Nighttime is hard for some newly adopted kids (and their parents). Whether it is separation anxiety, reliving bad memories that happened at night, or slowing down enough to simply grieve, nighttime presents a special challenge for adopted kids and their parents.
Here is one mom’s story of how she helped her daughter process her grief at night. Her daughter was just shy of her second birthday when they brought her home from South Korea.
Sleeping Routine: First Months Home
Sleep was really tricky when our daughter came home. I think, initially, the hardest part was the jet lag! Helping our daughter adjust to both the time change and our family was a challenge, but thankfully we made it through! I think the first 2-3 weeks home were the hardest and then it started slowly getting better as we all adjusted to the time zone and learned more about each other.
As we helped her learn to sleep alone, we had her sleep in her bedroom rather than start out in ours because we knew that we ultimately wanted her in her own room and we wanted to avoid her having to make another transition.
I co-slept with her for the first week or so and then I moved to a mattress on her floor and slowly inched my way out of the room over time. Around 6 months later she was able to sleep alone at night. I might have co-slept longer, but she moved a lot in her sleep, and I kept getting kicked by her so I had to move out of the bed to the mattress on the floor sooner than I initially thought.
She slept in a bed with rails, which was a little different because her foster mom said she had a mat on the floor (which is common in Korea), and our daughter would move around until she found a spot she would like to sleep in each night. A bed was definitely new for her, but role-playing helped, especially as we started to slowly move our mattress out of her room.
Grieving at Night
Nighttime was when most of our daughter’s grieving came out. It was really hard to watch her grieve! We had to give her space to go through her emotions, but we also had to be right there, next to her, as a strong support for her.
Many times when she would wake up crying in the middle of the night, she would grab my hand, but then push me away. She was going through so many different emotions where she wanted us to comfort her, but she was also afraid and didn’t want us too close to her yet. When she awoke in the night, she would forget that she wasn’t with her foster mom and would be so very upset. She would pull at her hair and kick her bed. We just had to be there (both physically and emotionally present in the moment) and help her through it. It was extremely hard and so much for her to process.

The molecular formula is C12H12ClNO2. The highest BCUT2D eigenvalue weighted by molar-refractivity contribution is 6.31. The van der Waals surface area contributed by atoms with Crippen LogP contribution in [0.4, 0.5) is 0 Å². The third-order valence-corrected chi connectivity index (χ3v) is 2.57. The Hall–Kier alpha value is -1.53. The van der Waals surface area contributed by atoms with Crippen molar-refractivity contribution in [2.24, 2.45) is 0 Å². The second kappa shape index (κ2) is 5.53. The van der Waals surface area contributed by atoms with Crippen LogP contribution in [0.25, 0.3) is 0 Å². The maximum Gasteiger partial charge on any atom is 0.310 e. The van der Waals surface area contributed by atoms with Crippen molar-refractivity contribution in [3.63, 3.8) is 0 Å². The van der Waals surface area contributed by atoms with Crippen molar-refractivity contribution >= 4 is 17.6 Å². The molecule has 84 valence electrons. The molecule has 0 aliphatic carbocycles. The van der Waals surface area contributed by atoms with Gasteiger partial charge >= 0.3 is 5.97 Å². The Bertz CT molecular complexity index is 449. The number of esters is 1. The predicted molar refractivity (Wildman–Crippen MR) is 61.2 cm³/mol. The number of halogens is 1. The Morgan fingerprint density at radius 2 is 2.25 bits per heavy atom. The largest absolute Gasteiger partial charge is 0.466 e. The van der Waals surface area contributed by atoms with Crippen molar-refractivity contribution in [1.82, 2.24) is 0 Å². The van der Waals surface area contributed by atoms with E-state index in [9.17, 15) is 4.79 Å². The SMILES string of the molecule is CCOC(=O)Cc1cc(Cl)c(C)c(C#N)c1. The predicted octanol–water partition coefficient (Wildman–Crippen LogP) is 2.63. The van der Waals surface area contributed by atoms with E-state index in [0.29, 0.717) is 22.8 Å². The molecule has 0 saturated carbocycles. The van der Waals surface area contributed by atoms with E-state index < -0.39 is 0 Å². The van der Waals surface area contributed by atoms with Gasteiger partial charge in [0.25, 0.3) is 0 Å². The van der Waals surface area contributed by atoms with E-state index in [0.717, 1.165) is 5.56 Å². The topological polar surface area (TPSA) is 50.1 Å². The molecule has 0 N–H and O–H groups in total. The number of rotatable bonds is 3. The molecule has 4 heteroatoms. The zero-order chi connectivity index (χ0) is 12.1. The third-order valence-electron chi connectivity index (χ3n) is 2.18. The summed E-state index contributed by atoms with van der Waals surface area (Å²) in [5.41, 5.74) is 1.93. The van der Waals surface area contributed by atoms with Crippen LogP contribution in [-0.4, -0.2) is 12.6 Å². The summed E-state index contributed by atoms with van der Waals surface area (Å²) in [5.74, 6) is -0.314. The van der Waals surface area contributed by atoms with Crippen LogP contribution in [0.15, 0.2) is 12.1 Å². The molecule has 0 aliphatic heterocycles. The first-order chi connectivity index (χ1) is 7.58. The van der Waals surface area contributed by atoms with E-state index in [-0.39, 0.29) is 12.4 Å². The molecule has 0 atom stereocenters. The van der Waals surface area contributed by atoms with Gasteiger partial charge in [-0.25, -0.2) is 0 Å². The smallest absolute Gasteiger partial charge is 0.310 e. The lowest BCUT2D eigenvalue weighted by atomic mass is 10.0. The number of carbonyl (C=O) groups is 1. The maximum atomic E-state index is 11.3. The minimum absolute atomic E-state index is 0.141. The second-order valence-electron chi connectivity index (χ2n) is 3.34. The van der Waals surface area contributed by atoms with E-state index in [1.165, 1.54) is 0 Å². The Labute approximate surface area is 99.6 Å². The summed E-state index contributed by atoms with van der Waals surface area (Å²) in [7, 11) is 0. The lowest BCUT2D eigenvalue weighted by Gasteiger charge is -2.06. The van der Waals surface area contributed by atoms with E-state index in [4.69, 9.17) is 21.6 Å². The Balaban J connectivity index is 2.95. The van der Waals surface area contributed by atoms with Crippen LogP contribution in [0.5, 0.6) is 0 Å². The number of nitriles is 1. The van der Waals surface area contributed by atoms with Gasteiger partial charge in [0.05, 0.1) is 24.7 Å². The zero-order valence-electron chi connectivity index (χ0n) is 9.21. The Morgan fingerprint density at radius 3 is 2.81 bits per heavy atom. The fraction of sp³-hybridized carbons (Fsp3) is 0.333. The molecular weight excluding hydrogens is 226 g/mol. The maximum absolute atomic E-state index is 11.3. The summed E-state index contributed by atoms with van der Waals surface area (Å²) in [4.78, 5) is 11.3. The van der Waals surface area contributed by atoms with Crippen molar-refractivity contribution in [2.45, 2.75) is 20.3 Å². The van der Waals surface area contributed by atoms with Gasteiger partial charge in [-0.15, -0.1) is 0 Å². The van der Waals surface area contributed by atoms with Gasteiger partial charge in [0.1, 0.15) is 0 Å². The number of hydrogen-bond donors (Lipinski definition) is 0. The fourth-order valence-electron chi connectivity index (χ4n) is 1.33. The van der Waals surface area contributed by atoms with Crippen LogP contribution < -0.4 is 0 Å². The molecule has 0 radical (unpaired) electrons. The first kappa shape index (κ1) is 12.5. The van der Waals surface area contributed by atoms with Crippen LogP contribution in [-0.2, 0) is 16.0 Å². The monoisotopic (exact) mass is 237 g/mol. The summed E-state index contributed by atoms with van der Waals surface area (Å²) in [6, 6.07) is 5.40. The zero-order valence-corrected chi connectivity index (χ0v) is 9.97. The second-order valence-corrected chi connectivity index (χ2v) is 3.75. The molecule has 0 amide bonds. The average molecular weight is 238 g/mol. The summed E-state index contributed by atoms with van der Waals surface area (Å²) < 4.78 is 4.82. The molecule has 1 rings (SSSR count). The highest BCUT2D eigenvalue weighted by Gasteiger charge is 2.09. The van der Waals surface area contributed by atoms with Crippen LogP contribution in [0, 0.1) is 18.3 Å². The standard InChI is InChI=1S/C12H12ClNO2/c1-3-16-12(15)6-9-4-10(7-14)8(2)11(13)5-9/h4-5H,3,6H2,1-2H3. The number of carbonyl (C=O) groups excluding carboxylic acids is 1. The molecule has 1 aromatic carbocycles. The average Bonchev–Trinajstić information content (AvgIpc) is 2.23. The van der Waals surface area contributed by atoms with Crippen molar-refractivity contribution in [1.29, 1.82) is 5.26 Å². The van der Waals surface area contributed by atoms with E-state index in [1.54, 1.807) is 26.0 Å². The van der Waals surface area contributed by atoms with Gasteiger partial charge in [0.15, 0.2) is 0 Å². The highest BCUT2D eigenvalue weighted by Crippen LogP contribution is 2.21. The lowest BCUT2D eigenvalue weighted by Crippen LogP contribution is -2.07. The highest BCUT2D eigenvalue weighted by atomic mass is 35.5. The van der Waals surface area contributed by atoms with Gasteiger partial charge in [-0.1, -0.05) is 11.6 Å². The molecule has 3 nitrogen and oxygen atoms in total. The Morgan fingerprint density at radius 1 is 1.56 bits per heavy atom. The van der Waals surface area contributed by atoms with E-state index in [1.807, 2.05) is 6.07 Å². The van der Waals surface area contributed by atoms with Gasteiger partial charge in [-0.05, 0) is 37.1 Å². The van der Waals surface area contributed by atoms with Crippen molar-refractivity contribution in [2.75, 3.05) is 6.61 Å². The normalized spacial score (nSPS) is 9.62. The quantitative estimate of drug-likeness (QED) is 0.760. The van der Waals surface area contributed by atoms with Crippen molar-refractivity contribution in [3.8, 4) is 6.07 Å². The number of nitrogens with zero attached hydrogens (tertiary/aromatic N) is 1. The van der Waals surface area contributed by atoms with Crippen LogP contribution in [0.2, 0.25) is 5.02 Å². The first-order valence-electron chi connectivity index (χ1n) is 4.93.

During the day, I would do attachment games with her to help build our bond. I would also show her pictures of her foster mom and us all together so she understood that her foster mom knew how she was joining our family. I hoped that doing this during the day might help to ease some of her nighttime fears as she had everything run through her mind at night. During the first 1-2 months, when she would wake up during the night, she would need to see me right away, but as the months went on, if I just talked to her from within the room, that was all of the reassurance she needed. Time definitely helped a lot!
Overall, I think the first 6 months were the hardest, especially the 6-month mark because she was losing her Korean language at that point, but yet didn’t have enough English to communicate all she wanted to say. It really started to get a lot better after that, especially one year and on!!
When she goes through transitions, we see it come out in her sleep and as she is falling asleep. For example, she regressed in her sleep progress when she transitioned to daycare when my maternity leave finished, and we had about a week or so of tough nights!
We try to stay as consistent as possible with our nighttime routine and how we communicate with her and work with her when she wakes up during the night. We are now close to 2 years home and we are lucky that she is a great sleeper. Sometimes falling asleep can be a little tricky if she is worried about something or if she hears a noise, but once she is asleep, she typically will sleep through the whole night. If she is nervous when she falls asleep we reassure her and remind her we are close by.
P.S. We’ll be going through some of this again soon since we are going back this month to pick up our new child from Korea—a son!
Other Creating a Family Resources You Will Enjoy
- No-Cry Sleep Solution
- Sleep, Glorious Sleep
- Eat, Sleep, Poop: A Common Sense Guide to Your Baby’s First Year
Image credit: Francesco Tolu
Add Your Comment
Every child has his sleeping routine so it is common, you have to face some problems to manage these habits. I often read adoptive parents have to deal with some of these kind of problems. But you have done great job. It sounds great you managed it very well.